Sundarbans, the world’s largest mangrove forest, is spread across 10,360  square kilometres in the South 24 Parganas district of West Bengal. It has vast stretches of wilderness teeming with flora and fauna, saline and fresh water, and avian, reptile and mammal life.  This complex and unique character has been declared a UNESCO heritage site.

It is here that tales of Bonbibi are passed on from generation to generation, embedded in this land’s folklore.  This deity of the forest was sent from far-off Arabia to the Sunderbans, the beautiful forest – otherwise known as atharo bhatir desh (the land of 18 tides) – to save its people from the tyranny of Dakshinrai (locally also referred to as Dokhin Rai), a cruel Brahmin, who stalked, killed and devoured human beings in the guise of a tiger. Hindu and Muslim mythologies have blended ubiquitously to ward off the common perils of life. Religious differences have melded into a way of life only experienced in the Sundarbans.

Thatched shrines bearing the goddess mounted on Raja Dakshinrai, accompanied by her brother Shah Jangali, are a common sight along the riverbed. It is from these shrines that rare chants of “Ma Bonbibi Allah, Allah” effortlessly mingle with those of “Baba Dakshinrai Hari Hari” as the honey collectors and fishermen pay obeisance before venturing into tiger territory.

The islanders of the Sundarbans believe the forests are meant only for those who are poor and who have no intention of taking more than what they need to survive. They see life here as requiring both a ‘pure heart’ as well as ‘empty hands'. This ‘agreement’ between humans and other inhabitants permits both to depend on the forest, and yet each respects the requirements of all. The ‘purity of the heart’ means they enter the forest without greed or violent disposition. The ‘empty hands’ mean they will enter the forest without firearms.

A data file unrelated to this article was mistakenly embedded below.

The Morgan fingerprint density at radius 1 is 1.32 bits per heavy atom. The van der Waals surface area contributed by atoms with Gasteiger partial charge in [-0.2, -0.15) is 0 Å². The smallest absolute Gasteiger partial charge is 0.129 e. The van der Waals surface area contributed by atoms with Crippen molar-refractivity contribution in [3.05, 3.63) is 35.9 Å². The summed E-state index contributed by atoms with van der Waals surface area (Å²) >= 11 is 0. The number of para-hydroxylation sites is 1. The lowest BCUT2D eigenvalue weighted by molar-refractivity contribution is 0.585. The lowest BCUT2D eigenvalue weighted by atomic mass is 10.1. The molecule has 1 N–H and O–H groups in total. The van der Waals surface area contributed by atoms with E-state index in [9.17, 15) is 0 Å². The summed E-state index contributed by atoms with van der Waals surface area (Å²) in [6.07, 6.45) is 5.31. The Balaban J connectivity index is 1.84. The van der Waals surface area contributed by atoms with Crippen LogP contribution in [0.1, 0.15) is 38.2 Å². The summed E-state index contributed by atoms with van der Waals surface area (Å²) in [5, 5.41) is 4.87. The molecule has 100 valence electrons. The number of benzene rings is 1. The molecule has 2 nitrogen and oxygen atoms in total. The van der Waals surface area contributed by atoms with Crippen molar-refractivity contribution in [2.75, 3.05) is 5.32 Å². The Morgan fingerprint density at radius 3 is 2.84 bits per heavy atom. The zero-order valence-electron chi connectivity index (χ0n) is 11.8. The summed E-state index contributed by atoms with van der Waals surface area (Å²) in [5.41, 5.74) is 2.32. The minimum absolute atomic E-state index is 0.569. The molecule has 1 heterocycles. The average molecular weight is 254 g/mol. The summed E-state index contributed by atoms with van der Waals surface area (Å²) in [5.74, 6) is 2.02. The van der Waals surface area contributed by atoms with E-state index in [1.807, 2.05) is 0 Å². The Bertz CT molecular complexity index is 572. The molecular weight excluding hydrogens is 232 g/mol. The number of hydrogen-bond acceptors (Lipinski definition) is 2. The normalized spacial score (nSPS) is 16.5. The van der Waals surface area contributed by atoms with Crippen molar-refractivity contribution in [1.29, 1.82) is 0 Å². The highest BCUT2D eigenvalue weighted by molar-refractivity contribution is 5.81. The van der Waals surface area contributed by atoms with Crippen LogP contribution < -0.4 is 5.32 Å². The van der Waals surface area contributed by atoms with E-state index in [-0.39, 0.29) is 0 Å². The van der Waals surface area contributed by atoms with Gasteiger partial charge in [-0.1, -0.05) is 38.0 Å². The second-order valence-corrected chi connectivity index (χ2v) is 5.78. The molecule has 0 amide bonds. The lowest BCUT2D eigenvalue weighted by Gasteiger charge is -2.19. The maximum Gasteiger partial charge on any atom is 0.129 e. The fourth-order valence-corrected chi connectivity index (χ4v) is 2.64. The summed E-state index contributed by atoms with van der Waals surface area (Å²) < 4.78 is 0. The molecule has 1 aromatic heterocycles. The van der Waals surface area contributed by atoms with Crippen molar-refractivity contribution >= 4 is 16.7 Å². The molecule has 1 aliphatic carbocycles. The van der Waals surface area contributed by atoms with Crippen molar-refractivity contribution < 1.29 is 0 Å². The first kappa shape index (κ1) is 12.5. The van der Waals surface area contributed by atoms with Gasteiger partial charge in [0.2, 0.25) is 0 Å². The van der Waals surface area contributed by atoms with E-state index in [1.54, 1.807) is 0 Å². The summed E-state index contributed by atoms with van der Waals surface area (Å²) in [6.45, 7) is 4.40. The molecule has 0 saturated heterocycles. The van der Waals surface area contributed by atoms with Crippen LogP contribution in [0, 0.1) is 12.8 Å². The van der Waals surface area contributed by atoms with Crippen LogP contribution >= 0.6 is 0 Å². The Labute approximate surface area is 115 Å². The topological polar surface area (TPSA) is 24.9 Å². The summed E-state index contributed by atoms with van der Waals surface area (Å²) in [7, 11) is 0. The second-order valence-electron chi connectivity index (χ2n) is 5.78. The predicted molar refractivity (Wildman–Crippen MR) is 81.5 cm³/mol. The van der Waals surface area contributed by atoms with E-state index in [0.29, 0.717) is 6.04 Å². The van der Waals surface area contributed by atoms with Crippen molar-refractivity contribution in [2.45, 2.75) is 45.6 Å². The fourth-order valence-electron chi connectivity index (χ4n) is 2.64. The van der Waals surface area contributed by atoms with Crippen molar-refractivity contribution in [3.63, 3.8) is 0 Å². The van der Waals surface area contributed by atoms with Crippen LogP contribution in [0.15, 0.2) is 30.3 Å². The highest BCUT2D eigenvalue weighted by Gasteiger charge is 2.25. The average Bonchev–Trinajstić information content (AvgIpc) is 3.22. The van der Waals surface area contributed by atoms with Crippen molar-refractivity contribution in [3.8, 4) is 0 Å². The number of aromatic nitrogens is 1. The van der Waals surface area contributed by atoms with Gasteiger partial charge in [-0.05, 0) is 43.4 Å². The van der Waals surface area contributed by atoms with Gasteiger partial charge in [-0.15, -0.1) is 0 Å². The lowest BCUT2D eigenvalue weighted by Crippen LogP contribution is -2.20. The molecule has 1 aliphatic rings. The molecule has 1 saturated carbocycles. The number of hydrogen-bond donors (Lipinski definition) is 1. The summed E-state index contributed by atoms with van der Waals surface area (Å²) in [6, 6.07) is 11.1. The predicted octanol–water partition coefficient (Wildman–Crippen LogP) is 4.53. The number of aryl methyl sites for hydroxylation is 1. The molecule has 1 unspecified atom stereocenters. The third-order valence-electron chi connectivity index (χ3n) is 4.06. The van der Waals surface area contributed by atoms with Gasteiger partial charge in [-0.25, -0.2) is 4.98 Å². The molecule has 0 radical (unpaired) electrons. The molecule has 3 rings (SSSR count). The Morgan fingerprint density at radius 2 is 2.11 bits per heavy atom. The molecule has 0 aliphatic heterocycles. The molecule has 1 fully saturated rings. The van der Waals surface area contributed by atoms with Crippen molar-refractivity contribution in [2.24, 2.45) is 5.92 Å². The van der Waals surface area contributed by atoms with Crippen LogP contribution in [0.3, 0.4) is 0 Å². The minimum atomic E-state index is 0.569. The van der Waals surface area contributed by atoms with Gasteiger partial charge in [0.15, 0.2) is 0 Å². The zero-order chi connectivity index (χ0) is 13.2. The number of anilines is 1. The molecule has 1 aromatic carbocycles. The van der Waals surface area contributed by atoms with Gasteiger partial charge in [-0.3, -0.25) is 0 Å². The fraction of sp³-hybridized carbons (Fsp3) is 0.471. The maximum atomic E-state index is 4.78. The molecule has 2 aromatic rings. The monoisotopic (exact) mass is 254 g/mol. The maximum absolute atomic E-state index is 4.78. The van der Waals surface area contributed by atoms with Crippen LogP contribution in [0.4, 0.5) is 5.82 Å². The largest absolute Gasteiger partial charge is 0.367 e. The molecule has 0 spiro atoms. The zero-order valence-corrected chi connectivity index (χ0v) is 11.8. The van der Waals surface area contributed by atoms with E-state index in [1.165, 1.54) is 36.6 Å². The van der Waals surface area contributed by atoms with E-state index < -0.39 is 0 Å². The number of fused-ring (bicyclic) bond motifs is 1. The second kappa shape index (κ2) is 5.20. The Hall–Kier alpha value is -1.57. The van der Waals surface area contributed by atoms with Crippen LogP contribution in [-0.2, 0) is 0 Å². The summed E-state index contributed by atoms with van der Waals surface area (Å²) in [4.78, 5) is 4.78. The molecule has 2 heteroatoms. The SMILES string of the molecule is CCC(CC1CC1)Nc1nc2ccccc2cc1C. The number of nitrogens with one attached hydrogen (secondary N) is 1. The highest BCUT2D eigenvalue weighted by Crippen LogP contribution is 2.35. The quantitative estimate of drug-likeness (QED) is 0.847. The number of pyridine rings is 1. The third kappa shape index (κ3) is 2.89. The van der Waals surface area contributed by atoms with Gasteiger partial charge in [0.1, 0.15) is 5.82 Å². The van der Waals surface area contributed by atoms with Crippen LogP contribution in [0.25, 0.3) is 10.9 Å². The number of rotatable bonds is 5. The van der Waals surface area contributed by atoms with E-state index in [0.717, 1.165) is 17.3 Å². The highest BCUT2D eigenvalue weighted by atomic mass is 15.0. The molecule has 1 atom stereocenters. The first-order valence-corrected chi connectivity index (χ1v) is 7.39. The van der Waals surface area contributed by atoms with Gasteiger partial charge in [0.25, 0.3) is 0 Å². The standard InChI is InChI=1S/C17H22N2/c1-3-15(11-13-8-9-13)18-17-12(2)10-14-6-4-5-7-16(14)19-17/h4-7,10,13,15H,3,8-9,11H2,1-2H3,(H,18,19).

Bonbibi is a personification of the forest itself and the overriding faith amongst the villages is a reaffirmation of their commitment towards forest and tiger conservation. The Bonbibi jatra (a drama enacting the age-old folk tales of the valour of the goddess, performed by local artists) has become an art form synonymous with the Sundarbans. These performances are melodramatic, yet the underlying message is clear:

“If the forest exists, then the tiger lives and only then can we flourish.”

This documentary tries to focus on the plight and the spirit of the people who inhabit the world’s largest delta – the Sundarbans, the land of 18 tides and one goddess.

This film was an official selection in the Competition Section of the 13th Mumbai International Film Festival for Documentary, Short & Animation Films (MIFF), 2014.

Also read: Ma Bonbibi, mother to humans and tigers

Ferries, fish, tigers and tourism

Malay Dasgupta

Malay Dasgupta is an independent documentary filmmaker; he heads the broadcast management department at the Calcutta Media Institute. Several films on folk art and culture, music and environment, produced and directed by him have been screened at national and international film festivals.

Other stories by Malay Dasgupta